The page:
In closing, I consider the D700 a good complement to my D300. Except for my Nikon 18-200mm DX lens (which I bought for my Nikon D200), all my glasses and accessories for the D300 can be used with the D700 at its full resolution. I will use the D700 in those times when I need the best results shooting wide angle and/or at high ISO speed. In those times when I need the extra reach, the D300's 1.5x crop factor makes the best use of my telephoto lenses.
Edit: November 22, 2008
I continue to use both the Nikon D300 and the Nikon D700 and often bring both together whenever I go out to shoot. In those times when I just bring one camera body, I choose the D300 whenever range and higher pixel density is a major concern (bec. of the 1.5x crop factor effect on the field of view due to the smaller APS-C sensor but with resolution still at 12megapixel). The D300 is an excellent camera and its 1.5x factor is very handy when I need to reach out with a 70-200mm f/2.8 zoom or with my 180mm f/2.8 prime without need of using a teleconverter. For almost every other instance, including portrait, landscape and low light photography however, I find myself reaching out for the D700.
After over 3 and a half months of use, I can safely say that the color depth of the D700 is significantly much better than the D300. The range of colors, the color details, the varying shade of colors, and the dynamic range that the D700 is capable of capturing is considerably better and richer than what the D300 is capable of. This advantage is best appreciated when taking portrait and landscape photos. The difference in dynamic range is specially noticeable when shooting at higher ISO settings as noise imposes considerable limits on the dynamic range possible. The D700 is clearly better than the D300 on dynamic range at high ISO settings.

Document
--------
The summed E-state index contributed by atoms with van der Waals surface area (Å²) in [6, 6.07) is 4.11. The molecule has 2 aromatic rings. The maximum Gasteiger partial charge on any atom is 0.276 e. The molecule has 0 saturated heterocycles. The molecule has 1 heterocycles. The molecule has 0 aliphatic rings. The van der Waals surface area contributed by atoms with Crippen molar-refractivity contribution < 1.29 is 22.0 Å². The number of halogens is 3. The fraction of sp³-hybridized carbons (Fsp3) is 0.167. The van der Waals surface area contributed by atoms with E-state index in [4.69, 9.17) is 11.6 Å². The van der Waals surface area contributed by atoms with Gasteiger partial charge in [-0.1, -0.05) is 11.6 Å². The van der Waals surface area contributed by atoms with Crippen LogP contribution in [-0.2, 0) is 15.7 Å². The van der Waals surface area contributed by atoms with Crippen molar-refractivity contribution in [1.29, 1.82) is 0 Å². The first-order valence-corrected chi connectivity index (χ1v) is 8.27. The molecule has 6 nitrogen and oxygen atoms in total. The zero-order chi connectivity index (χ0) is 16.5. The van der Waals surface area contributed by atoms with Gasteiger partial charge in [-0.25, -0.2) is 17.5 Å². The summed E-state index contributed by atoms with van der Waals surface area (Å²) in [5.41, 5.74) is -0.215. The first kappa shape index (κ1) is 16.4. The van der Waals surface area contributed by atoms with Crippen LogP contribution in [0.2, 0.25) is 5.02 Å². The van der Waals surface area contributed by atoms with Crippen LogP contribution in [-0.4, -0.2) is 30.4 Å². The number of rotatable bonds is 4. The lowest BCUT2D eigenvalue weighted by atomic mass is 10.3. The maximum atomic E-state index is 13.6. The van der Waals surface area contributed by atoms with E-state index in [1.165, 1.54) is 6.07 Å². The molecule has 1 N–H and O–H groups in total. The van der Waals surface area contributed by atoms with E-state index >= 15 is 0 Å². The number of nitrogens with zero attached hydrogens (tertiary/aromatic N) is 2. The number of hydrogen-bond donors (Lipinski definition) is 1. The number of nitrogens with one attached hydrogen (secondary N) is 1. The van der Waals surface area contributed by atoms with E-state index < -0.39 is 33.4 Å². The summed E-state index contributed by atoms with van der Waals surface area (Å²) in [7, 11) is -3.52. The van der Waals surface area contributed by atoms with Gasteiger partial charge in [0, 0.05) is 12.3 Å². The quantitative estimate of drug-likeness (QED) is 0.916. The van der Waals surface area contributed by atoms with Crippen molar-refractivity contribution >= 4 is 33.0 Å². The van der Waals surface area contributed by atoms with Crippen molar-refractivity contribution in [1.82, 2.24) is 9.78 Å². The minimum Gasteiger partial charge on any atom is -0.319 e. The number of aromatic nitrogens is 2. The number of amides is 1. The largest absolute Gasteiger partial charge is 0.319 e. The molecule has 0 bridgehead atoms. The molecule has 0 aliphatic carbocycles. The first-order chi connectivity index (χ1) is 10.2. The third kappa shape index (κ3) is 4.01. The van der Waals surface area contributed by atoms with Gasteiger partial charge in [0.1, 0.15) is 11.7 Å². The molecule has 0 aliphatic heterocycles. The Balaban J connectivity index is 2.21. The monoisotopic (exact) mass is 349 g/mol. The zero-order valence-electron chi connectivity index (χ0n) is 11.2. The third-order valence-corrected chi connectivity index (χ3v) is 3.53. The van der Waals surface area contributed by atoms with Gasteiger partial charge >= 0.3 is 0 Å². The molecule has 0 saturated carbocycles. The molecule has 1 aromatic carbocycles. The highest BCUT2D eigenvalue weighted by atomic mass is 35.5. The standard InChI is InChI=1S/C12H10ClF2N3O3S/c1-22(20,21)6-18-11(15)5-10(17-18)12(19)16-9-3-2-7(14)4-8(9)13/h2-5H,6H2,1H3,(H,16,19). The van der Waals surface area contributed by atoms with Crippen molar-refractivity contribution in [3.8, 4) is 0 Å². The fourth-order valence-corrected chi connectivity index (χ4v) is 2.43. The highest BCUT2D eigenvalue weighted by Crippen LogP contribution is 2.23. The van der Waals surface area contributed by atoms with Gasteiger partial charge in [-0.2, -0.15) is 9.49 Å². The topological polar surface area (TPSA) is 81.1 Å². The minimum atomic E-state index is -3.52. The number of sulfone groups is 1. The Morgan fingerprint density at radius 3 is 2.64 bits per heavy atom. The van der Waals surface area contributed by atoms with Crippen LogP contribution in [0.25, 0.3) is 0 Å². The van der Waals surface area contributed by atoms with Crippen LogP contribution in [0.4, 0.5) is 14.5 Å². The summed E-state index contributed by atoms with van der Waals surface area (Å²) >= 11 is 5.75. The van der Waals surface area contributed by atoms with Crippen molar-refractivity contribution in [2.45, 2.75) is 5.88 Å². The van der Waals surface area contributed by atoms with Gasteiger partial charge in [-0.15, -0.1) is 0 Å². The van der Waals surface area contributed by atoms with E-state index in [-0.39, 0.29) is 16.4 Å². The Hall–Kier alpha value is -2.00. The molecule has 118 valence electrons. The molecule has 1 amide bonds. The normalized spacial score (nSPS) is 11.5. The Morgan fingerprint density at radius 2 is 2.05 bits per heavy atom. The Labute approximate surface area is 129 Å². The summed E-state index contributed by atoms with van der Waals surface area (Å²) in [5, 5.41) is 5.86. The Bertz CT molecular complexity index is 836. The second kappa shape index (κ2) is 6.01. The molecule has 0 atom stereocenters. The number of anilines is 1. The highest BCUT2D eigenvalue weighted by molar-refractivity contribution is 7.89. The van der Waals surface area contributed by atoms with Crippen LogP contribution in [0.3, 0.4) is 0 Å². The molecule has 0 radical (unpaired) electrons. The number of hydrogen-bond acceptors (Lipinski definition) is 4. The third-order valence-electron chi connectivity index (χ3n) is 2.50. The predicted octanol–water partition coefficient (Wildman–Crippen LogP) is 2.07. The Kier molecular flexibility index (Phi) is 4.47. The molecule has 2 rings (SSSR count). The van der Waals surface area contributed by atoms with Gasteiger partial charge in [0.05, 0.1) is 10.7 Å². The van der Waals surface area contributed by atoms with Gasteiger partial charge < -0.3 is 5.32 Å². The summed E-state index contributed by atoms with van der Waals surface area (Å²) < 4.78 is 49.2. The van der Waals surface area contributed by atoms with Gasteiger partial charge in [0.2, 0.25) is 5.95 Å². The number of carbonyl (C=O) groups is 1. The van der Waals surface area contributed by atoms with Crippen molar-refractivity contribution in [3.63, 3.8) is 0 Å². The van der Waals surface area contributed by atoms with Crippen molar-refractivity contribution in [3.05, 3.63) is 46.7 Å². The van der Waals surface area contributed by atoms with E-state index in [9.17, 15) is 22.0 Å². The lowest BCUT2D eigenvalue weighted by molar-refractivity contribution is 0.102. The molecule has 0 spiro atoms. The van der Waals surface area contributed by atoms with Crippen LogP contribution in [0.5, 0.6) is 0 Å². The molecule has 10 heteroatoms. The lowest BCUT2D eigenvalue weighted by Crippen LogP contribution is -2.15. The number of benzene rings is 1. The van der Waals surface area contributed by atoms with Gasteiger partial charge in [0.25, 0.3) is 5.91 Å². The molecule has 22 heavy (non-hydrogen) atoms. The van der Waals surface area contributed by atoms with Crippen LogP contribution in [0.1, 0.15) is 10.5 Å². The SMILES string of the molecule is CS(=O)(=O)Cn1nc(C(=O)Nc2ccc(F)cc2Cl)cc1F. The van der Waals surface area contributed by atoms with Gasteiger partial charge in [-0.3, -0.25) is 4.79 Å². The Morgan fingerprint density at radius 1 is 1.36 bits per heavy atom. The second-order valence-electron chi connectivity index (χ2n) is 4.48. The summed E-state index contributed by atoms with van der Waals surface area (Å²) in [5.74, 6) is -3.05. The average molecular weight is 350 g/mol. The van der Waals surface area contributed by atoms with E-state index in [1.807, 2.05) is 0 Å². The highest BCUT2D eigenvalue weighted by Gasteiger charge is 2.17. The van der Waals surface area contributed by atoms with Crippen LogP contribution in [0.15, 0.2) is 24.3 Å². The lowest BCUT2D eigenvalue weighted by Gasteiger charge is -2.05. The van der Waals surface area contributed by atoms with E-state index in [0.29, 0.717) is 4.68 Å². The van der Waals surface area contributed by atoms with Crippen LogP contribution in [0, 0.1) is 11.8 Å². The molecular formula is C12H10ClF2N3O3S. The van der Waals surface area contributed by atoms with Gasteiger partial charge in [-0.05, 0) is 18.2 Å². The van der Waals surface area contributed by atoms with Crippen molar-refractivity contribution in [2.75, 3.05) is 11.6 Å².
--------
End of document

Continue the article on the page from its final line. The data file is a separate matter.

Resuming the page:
One other difference I should mention between the D300 and the D700 is the difference that the sensor size has on effective depth of field. The bigger the sensor, the shallower the depth of field while the smaller the sensor, the greater the depth of field. Point and shoot cameras with minuscule-sized sensor often have the greatest depth of field.
The D700, having a bigger full-frame sensor, has a shallower depth of field than the D300 (which has the smaller APS-C sensor) at the same aperture setting given the same equivalent lens focal length. The difference in the effective depth of field is about one stop. At the same equivalent focal length, the equivalent depth of field of a D700 at f/2.0 would be a D300 at f/1.4.